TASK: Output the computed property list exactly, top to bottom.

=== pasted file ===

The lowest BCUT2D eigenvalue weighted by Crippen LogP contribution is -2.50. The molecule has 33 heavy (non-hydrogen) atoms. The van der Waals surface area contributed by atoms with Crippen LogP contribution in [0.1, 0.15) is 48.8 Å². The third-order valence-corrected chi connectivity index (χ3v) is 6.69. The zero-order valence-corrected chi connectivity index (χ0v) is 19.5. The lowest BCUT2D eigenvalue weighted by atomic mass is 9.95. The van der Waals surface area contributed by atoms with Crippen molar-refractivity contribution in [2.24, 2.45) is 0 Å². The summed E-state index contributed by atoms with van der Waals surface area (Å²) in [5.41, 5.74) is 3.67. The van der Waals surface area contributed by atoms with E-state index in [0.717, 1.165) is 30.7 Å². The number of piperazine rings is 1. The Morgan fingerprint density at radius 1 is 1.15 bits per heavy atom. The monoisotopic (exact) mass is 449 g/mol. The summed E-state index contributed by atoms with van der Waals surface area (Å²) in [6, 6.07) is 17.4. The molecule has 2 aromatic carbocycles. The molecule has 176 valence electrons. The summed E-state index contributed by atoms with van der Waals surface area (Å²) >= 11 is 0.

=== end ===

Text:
The lowest BCUT2D eigenvalue weighted by Crippen LogP contribution is -2.50. The molecule has 33 heavy (non-hydrogen) atoms. The van der Waals surface area contributed by atoms with Crippen LogP contribution in [0.1, 0.15) is 48.8 Å². The third-order valence-corrected chi connectivity index (χ3v) is 6.69. The zero-order valence-corrected chi connectivity index (χ0v) is 19.5. The lowest BCUT2D eigenvalue weighted by atomic mass is 9.95. The van der Waals surface area contributed by atoms with Crippen molar-refractivity contribution in [2.24, 2.45) is 0 Å². The summed E-state index contributed by atoms with van der Waals surface area (Å²) in [5.41, 5.74) is 3.67. The van der Waals surface area contributed by atoms with E-state index in [0.717, 1.165) is 30.7 Å². The number of piperazine rings is 1. The Morgan fingerprint density at radius 1 is 1.15 bits per heavy atom. The monoisotopic (exact) mass is 449 g/mol. The summed E-state index contributed by atoms with van der Waals surface area (Å²) in [6, 6.07) is 17.4. The molecule has 2 aromatic carbocycles. The molecule has 176 valence electrons. The summed E-state index contributed by atoms with van der Waals surface area (Å²) >= 11 is 0.